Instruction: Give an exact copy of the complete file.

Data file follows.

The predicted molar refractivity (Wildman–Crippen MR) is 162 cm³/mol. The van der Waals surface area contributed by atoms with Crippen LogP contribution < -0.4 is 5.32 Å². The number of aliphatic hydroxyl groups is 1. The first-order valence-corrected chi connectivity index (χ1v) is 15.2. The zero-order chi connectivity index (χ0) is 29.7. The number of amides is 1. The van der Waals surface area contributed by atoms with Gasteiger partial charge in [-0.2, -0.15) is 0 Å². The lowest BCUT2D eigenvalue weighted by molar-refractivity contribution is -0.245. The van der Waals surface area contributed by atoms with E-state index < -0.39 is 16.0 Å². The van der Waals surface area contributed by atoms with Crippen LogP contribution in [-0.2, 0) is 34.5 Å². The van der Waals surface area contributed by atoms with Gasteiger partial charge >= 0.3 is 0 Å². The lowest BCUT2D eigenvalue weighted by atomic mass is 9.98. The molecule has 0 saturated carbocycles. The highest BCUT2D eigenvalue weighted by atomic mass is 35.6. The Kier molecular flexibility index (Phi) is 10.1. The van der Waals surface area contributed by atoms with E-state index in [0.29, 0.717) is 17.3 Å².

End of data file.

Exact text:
The predicted molar refractivity (Wildman–Crippen MR) is 162 cm³/mol. The van der Waals surface area contributed by atoms with Crippen LogP contribution < -0.4 is 5.32 Å². The number of aliphatic hydroxyl groups is 1. The first-order valence-corrected chi connectivity index (χ1v) is 15.2. The zero-order chi connectivity index (χ0) is 29.7. The number of amides is 1. The van der Waals surface area contributed by atoms with Gasteiger partial charge in [-0.2, -0.15) is 0 Å². The lowest BCUT2D eigenvalue weighted by molar-refractivity contribution is -0.245. The van der Waals surface area contributed by atoms with E-state index < -0.39 is 16.0 Å². The van der Waals surface area contributed by atoms with Crippen LogP contribution in [-0.2, 0) is 34.5 Å². The van der Waals surface area contributed by atoms with Gasteiger partial charge >= 0.3 is 0 Å². The lowest BCUT2D eigenvalue weighted by atomic mass is 9.98. The molecule has 0 saturated carbocycles. The highest BCUT2D eigenvalue weighted by atomic mass is 35.6. The Kier molecular flexibility index (Phi) is 10.1. The van der Waals surface area contributed by atoms with E-state index in [0.29, 0.717) is 17.3 Å².